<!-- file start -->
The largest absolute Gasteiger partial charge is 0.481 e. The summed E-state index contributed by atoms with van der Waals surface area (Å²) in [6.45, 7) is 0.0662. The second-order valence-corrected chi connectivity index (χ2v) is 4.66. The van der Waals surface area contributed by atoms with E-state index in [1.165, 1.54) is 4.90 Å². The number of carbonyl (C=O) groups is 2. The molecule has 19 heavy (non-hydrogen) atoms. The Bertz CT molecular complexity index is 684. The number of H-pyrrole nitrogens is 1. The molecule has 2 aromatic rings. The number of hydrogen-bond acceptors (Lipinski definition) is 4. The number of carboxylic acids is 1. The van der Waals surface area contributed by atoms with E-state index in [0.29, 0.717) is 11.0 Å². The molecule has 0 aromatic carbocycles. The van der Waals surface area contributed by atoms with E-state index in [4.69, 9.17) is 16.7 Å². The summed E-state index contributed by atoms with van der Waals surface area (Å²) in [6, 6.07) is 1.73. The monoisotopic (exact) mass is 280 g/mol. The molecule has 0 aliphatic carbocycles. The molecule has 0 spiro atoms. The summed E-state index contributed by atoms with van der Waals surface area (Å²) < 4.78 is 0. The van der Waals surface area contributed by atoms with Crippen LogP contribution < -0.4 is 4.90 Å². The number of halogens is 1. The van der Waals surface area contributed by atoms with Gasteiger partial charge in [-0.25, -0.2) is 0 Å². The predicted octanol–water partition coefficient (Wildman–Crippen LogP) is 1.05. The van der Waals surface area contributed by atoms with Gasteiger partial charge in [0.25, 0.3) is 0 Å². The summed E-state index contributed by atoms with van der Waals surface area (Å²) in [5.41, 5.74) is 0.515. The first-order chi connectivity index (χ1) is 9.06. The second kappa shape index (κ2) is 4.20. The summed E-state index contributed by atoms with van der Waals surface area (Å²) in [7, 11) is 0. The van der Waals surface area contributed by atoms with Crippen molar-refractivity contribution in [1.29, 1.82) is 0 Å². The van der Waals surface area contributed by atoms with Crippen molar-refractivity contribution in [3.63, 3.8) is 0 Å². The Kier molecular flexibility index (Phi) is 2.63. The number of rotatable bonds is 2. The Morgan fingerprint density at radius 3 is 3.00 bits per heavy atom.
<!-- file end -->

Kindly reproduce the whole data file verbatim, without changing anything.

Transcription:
The largest absolute Gasteiger partial charge is 0.481 e. The summed E-state index contributed by atoms with van der Waals surface area (Å²) in [6.45, 7) is 0.0662. The second-order valence-corrected chi connectivity index (χ2v) is 4.66. The van der Waals surface area contributed by atoms with E-state index in [1.165, 1.54) is 4.90 Å². The number of carbonyl (C=O) groups is 2. The molecule has 19 heavy (non-hydrogen) atoms. The Bertz CT molecular complexity index is 684. The number of H-pyrrole nitrogens is 1. The molecule has 2 aromatic rings. The number of hydrogen-bond acceptors (Lipinski definition) is 4. The number of carboxylic acids is 1. The van der Waals surface area contributed by atoms with E-state index in [0.29, 0.717) is 11.0 Å². The molecule has 0 aromatic carbocycles. The van der Waals surface area contributed by atoms with E-state index in [4.69, 9.17) is 16.7 Å². The summed E-state index contributed by atoms with van der Waals surface area (Å²) in [6, 6.07) is 1.73. The monoisotopic (exact) mass is 280 g/mol. The molecule has 0 aliphatic carbocycles. The molecule has 0 spiro atoms. The summed E-state index contributed by atoms with van der Waals surface area (Å²) < 4.78 is 0. The van der Waals surface area contributed by atoms with Crippen LogP contribution < -0.4 is 4.90 Å². The number of halogens is 1. The van der Waals surface area contributed by atoms with Gasteiger partial charge in [-0.25, -0.2) is 0 Å². The predicted octanol–water partition coefficient (Wildman–Crippen LogP) is 1.05. The van der Waals surface area contributed by atoms with Gasteiger partial charge in [0.25, 0.3) is 0 Å². The summed E-state index contributed by atoms with van der Waals surface area (Å²) in [5.41, 5.74) is 0.515. The first-order chi connectivity index (χ1) is 9.06. The second kappa shape index (κ2) is 4.20. The summed E-state index contributed by atoms with van der Waals surface area (Å²) in [7, 11) is 0. The van der Waals surface area contributed by atoms with Crippen molar-refractivity contribution in [1.29, 1.82) is 0 Å². The van der Waals surface area contributed by atoms with Crippen molar-refractivity contribution in [3.63, 3.8) is 0 Å². The Kier molecular flexibility index (Phi) is 2.63. The number of rotatable bonds is 2. The Morgan fingerprint density at radius 3 is 3.00 bits per heavy atom.